There have been many books on Theodore Roosevelt, but there are none that solely focus on the last years of his life. Racked by rheumatism, a ticking embolism, pathogens in his blood, a bad leg from an accident, and a bullet in his chest from an assassination attempt, in the last two years of his life from April 1917 to January 6, 1919, he went from the great disappointment of being denied his own regiment in World War I, leading a suicide mission of Rough Riders against the Germans, to the devastating news that his son Quentin had been shot down and killed over France. Suffering from grief and guilt, marginalized by world events, the great glow that had been his life was now but a dimming lantern. But TR’s final years were productive ones as he churned out several “instant” books that promoted U.S. entry into the Great War, and he was making plans for another run at the Presidency in 1920 at the time of his death. Indeed, his political influence was so great that his opposition to the policies of Woodrow Wilson helped the Republican Party take back the Congress in 1918. However, as William Hazelgrove points out in this book, it was Roosevelt’s quest for the “vigorous life” that, ironically, may have led to his early demise at the age of sixty. “The Old Lion is dead,” TR’s son Archie cabled his brother on January 6, 1919, and so, too, ended a historic era in American life and politics.
The Last Charge of the Rough Rider (Amazon US) (Amazon UK)
I’ve read more than 60 books on the Roosevelts, with more than half of them focusing on my favorite President, Theodore Roosevelt. In both fiction and non-fiction works on the 26th President, much is made of his early life, the death of his wife and mother on the same day and his retreat into the Badlands of South Dakota. Many say that he would not have been President if he had not been a cowboy for a few years. Others concentrate on Theodore’s time as a Rough Rider in the Spanish-American War as the making of a president. The Last Charge of the Rough Rider seemingly concentrates on the last years of TR’s life, something that has been little explored.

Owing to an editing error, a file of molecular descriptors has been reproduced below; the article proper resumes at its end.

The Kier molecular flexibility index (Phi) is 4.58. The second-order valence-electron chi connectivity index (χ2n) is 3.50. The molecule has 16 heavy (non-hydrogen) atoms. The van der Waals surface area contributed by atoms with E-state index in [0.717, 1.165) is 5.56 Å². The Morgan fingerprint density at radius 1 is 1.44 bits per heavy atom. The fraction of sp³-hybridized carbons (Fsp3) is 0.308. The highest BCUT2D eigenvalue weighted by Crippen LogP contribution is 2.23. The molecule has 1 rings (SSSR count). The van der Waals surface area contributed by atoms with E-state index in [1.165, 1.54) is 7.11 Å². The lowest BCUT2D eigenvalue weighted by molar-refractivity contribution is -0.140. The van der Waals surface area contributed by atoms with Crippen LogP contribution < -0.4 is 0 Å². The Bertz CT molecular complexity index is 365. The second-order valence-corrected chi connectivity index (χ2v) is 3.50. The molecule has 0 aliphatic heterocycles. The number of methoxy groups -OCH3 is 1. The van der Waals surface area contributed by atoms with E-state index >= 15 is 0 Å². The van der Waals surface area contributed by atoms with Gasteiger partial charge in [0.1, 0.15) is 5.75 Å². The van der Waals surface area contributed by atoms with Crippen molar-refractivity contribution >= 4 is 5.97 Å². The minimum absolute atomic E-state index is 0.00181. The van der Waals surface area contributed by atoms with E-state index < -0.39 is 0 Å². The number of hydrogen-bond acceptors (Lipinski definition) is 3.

I’m not a fan of how the book was laid out. When I read a biography, I prefer an orderly, chronological study. However, what the reader gets in this book is one that jumps around from 1917-8 back to seminal moments of Roosevelt’s life. And it’s written in a way that reads like speculative fiction, describing what people were wearing and how they were feeling. It didn’t feel like a non-fiction book.
Also, much time is spent focusing on other people, like Woodrow Wilson, and Roosevelt’s youngest son, Quentin, that seem to lose the focus of the book. I understand trying to provide context, but way too much time was spent on other people. Speaking of which, sometimes a name was mentioned and there was no introduction. For those not familiar with Roosevelt and the people in his orbit, this could be confusing.
Roosevelt’s health following his 1914 expedition in South America was horrible at best. The one good thing the book describes is his final years of medical struggles and just how bad they were. It’s not surprising that he died when he was only 60 years old.
I realize I’m in the minority when it comes to this book, but I didn’t appreciate this book the way others have. It crossed the line between fiction and non-fiction too many times for me to appreciate the new information provided about Roosevelt’s final days.
I received a copy of this book from NetGalley and Lyons Press/Rowan Littlefield in exchange for an honest review. All opinions expressed are my own.
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